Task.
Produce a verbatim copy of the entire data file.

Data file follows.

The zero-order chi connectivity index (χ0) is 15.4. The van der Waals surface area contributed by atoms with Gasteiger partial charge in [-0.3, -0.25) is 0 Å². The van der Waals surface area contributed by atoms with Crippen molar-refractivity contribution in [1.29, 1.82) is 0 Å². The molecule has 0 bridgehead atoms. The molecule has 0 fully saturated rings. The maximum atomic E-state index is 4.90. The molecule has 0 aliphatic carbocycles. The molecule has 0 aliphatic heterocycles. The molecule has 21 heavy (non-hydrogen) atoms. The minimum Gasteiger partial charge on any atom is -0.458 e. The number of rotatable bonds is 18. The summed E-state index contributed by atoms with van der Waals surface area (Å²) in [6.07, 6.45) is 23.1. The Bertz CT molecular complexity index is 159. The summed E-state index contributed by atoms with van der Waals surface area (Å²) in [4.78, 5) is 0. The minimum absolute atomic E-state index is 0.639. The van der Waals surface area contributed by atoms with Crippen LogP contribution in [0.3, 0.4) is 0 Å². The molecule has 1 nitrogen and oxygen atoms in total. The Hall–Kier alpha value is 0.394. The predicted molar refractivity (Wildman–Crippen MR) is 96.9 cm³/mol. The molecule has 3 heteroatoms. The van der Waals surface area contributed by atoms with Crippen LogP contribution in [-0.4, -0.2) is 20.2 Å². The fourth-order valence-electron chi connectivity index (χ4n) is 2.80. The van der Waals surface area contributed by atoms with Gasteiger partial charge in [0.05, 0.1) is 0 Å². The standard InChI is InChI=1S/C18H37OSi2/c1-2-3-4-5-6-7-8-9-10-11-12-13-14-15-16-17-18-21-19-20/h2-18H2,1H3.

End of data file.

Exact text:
The zero-order chi connectivity index (χ0) is 15.4. The van der Waals surface area contributed by atoms with Gasteiger partial charge in [-0.3, -0.25) is 0 Å². The van der Waals surface area contributed by atoms with Crippen molar-refractivity contribution in [1.29, 1.82) is 0 Å². The molecule has 0 bridgehead atoms. The molecule has 0 fully saturated rings. The maximum atomic E-state index is 4.90. The molecule has 0 aliphatic carbocycles. The molecule has 0 aliphatic heterocycles. The molecule has 21 heavy (non-hydrogen) atoms. The minimum Gasteiger partial charge on any atom is -0.458 e. The number of rotatable bonds is 18. The summed E-state index contributed by atoms with van der Waals surface area (Å²) in [6.07, 6.45) is 23.1. The Bertz CT molecular complexity index is 159. The summed E-state index contributed by atoms with van der Waals surface area (Å²) in [4.78, 5) is 0. The minimum absolute atomic E-state index is 0.639. The van der Waals surface area contributed by atoms with Crippen LogP contribution in [0.3, 0.4) is 0 Å². The molecule has 1 nitrogen and oxygen atoms in total. The Hall–Kier alpha value is 0.394. The predicted molar refractivity (Wildman–Crippen MR) is 96.9 cm³/mol. The molecule has 3 heteroatoms. The van der Waals surface area contributed by atoms with Crippen LogP contribution in [-0.4, -0.2) is 20.2 Å². The fourth-order valence-electron chi connectivity index (χ4n) is 2.80. The van der Waals surface area contributed by atoms with Gasteiger partial charge in [0.05, 0.1) is 0 Å². The standard InChI is InChI=1S/C18H37OSi2/c1-2-3-4-5-6-7-8-9-10-11-12-13-14-15-16-17-18-21-19-20/h2-18H2,1H3.